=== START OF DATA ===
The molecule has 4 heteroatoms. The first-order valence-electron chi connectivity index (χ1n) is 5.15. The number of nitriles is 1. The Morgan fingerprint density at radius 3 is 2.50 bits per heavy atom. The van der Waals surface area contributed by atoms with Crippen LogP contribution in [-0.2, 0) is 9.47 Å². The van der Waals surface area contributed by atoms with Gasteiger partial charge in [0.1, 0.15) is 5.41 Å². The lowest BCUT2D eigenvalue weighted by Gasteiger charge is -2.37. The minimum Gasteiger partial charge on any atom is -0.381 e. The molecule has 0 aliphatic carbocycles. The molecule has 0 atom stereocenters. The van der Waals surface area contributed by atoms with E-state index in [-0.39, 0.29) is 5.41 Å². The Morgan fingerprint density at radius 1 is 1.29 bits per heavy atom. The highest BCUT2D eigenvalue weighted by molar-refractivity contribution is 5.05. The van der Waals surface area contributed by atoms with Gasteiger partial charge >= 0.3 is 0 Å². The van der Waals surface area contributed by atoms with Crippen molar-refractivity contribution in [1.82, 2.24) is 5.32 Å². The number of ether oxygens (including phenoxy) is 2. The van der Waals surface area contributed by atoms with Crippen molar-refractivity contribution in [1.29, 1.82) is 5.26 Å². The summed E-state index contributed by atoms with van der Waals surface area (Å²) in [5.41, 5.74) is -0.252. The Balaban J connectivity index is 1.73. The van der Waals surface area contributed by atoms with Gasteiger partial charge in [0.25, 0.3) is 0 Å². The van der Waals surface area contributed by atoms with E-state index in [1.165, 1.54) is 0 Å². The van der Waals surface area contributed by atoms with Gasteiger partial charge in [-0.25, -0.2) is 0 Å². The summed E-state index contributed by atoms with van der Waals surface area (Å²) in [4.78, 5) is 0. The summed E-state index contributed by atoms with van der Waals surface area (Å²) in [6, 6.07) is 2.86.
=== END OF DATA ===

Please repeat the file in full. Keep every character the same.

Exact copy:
The molecule has 4 heteroatoms. The first-order valence-electron chi connectivity index (χ1n) is 5.15. The number of nitriles is 1. The Morgan fingerprint density at radius 3 is 2.50 bits per heavy atom. The van der Waals surface area contributed by atoms with Crippen LogP contribution in [-0.2, 0) is 9.47 Å². The van der Waals surface area contributed by atoms with Gasteiger partial charge in [0.1, 0.15) is 5.41 Å². The lowest BCUT2D eigenvalue weighted by Gasteiger charge is -2.37. The minimum Gasteiger partial charge on any atom is -0.381 e. The molecule has 0 aliphatic carbocycles. The molecule has 0 atom stereocenters. The van der Waals surface area contributed by atoms with E-state index in [-0.39, 0.29) is 5.41 Å². The Morgan fingerprint density at radius 1 is 1.29 bits per heavy atom. The highest BCUT2D eigenvalue weighted by molar-refractivity contribution is 5.05. The van der Waals surface area contributed by atoms with Gasteiger partial charge >= 0.3 is 0 Å². The van der Waals surface area contributed by atoms with Crippen molar-refractivity contribution in [1.82, 2.24) is 5.32 Å². The number of ether oxygens (including phenoxy) is 2. The van der Waals surface area contributed by atoms with Crippen molar-refractivity contribution in [1.29, 1.82) is 5.26 Å². The summed E-state index contributed by atoms with van der Waals surface area (Å²) in [5.41, 5.74) is -0.252. The Balaban J connectivity index is 1.73. The van der Waals surface area contributed by atoms with Gasteiger partial charge in [0.25, 0.3) is 0 Å². The van der Waals surface area contributed by atoms with E-state index in [1.165, 1.54) is 0 Å². The van der Waals surface area contributed by atoms with Gasteiger partial charge in [-0.25, -0.2) is 0 Å². The summed E-state index contributed by atoms with van der Waals surface area (Å²) in [4.78, 5) is 0. The summed E-state index contributed by atoms with van der Waals surface area (Å²) in [6, 6.07) is 2.86.